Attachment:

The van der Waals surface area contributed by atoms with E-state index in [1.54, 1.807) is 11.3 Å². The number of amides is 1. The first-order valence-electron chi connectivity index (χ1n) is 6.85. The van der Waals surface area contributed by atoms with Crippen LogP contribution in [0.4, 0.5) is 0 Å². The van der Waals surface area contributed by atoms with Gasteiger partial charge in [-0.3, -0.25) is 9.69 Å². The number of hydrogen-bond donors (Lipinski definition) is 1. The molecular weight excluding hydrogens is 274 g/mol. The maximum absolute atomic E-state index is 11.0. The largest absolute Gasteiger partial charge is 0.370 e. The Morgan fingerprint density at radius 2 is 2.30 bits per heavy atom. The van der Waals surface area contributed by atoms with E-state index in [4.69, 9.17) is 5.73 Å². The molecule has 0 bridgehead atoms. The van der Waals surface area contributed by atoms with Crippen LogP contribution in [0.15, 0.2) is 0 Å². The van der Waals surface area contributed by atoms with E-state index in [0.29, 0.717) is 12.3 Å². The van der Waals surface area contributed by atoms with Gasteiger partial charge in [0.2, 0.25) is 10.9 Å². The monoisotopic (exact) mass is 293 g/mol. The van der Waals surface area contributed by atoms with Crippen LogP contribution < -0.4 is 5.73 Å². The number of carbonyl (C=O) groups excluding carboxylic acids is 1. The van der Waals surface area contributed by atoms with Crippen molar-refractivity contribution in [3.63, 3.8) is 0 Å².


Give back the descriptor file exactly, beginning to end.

The van der Waals surface area contributed by atoms with E-state index in [1.54, 1.807) is 11.3 Å². The number of amides is 1. The first-order valence-electron chi connectivity index (χ1n) is 6.85. The van der Waals surface area contributed by atoms with Crippen LogP contribution in [0.4, 0.5) is 0 Å². The van der Waals surface area contributed by atoms with Gasteiger partial charge in [-0.3, -0.25) is 9.69 Å². The number of hydrogen-bond donors (Lipinski definition) is 1. The molecular weight excluding hydrogens is 274 g/mol. The maximum absolute atomic E-state index is 11.0. The largest absolute Gasteiger partial charge is 0.370 e. The Morgan fingerprint density at radius 2 is 2.30 bits per heavy atom. The van der Waals surface area contributed by atoms with E-state index in [4.69, 9.17) is 5.73 Å². The molecule has 0 bridgehead atoms. The van der Waals surface area contributed by atoms with Crippen LogP contribution in [0.15, 0.2) is 0 Å². The van der Waals surface area contributed by atoms with E-state index in [0.29, 0.717) is 12.3 Å². The van der Waals surface area contributed by atoms with Gasteiger partial charge in [0.2, 0.25) is 10.9 Å². The monoisotopic (exact) mass is 293 g/mol. The van der Waals surface area contributed by atoms with Crippen LogP contribution < -0.4 is 5.73 Å². The number of carbonyl (C=O) groups excluding carboxylic acids is 1. The van der Waals surface area contributed by atoms with Crippen molar-refractivity contribution in [3.63, 3.8) is 0 Å².